Before introducing a new episode, a podcast intro should start with theme music. It’s helpful to think of your podcast not just as a storytelling opportunity but as a brand. And a brand needs to be instantly identifiable, not just for regular listeners but listeners checking your podcast out for the first time.

Listen to the intro of Radiolab, arguably the most popular podcast in existence. Each episode begins with the hosts saying, “You’re listening to Radiolab,” along with synthesizer drones and various radio sound effects. To regular listeners, this intro is instantly identifiable as the podcast to which they always tune in. And for new listeners, this intro brings them immediately into the quirky world of Radiolab.

For your intro and theme music, think of memorable ways of introducing your podcast. And find some music, whatever the genre or style, that fits your podcast’s theme. If it’s a comedy, try to find something quirky, like the theme music to Curb Your Enthusiasm—not a podcast, but the show’s music is iconic. If you want to stand out, using free podcast intro music is not recommended.

In our Podcast Music Collection, you can search for royalty-free podcast intro music by genre or style. So, if you want Ambient music or something Cinematic or Funky for your theme music, you can find it there.

Main content songs & sounds

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For the main section of a podcast, you can use different music types to convey different emotions and atmospheres. To find the right music, it’s helpful to think about the state of mind you’re trying to evoke in your audience, then search for music and sound effects accordingly. You can use the mood filters on Artlist to refine your search and find the right song for any specific moment in your podcast.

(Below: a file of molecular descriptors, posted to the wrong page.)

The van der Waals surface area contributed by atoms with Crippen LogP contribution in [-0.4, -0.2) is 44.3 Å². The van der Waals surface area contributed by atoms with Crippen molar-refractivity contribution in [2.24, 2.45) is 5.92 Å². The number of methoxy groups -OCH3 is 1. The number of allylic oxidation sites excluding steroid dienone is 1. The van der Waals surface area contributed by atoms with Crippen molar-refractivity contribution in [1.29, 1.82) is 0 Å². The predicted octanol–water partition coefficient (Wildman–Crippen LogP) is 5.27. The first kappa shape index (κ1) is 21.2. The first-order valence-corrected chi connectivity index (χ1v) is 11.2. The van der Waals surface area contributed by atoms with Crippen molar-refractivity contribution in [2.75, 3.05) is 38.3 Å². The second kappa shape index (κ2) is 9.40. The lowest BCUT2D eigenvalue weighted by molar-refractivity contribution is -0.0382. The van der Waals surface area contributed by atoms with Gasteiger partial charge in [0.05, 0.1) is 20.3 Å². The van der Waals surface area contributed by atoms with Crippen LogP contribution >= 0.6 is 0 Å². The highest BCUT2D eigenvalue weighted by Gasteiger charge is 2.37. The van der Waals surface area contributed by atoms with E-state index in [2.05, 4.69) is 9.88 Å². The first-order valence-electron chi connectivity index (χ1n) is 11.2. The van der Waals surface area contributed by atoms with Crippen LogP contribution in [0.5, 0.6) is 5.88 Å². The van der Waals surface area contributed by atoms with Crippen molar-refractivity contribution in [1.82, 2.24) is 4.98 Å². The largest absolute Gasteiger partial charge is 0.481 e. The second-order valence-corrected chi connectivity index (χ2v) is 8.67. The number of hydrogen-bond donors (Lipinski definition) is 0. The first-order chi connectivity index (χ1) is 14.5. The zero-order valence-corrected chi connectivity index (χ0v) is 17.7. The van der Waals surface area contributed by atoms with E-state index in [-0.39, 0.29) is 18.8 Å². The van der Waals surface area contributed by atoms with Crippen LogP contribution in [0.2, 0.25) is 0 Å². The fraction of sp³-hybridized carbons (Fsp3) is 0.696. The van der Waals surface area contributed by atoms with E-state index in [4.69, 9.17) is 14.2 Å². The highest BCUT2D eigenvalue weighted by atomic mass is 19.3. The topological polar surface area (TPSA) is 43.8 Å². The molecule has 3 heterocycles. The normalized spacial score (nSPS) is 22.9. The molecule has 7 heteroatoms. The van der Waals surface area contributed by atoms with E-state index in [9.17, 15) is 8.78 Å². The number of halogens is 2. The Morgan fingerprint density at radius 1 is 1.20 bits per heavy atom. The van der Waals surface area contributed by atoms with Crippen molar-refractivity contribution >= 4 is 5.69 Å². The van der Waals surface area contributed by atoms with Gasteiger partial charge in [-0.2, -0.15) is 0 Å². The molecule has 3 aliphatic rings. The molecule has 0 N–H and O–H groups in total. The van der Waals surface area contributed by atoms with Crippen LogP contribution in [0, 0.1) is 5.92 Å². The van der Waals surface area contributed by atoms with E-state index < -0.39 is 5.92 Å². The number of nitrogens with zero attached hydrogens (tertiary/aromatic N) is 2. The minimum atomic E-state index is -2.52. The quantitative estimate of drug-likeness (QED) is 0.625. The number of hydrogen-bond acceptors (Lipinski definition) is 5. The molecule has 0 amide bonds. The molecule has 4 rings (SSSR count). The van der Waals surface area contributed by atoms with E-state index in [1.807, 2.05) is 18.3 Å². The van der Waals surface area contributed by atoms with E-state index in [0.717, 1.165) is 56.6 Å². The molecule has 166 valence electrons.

For tense moments, you can have Darker, pulsating Electronic music, or a foreboding piano melody. The piano music could be composed of minor chords, maybe with long, sustained bass notes, or sharp, staccato notes on the higher keys, like in an Alfred Hitchcock film. You could opt for an uptempo synth arpeggio with a disco or even a Hip Hop beat for lighter moments.

Perhaps you want to create a cinematic vibe for your podcast. In that case, you could experiment by looking for airy music, which emulates the sound of the wind, or maybe something with a submerged ambient quality, if a part of this section has to evoke the feeling sensation of being underwater.

Another reason to find the right music for a podcast has to do with segments that feature guests or interview subjects. Maybe one of your interview guests or subjects didn’t give the greatest comments, or their delivery was a bit flat. In that event, choosing the right music could help the editing process make the segment less flat and more compelling.

So much music exists from so many genres, styles, and regional origins. For so many different purposes, there is no reason you shouldn’t find songs and musical cues that fit any kind of moment. Even if it takes a bit of time to find the perfect song, the search should be fun and well worth the effort.

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Outro music

For outro music, you can do a couple of different things. You could try returning to the intro music if you still think it’s the note you want to end your episode on.

Alternatively, you could find a different song or musical cue that helps you end the podcast episode on exactly the note you want. The note could be anything—uplifting, revelatory, menacing, foreboding, and many other emotions in between.

And for your end credits, where you mention the hosts and any contributors or interview subjects, you probably will want to return to your theme music. Remember, the theme music is your brand: don’t be afraid to play that theme music at the end of your latest podcast episode.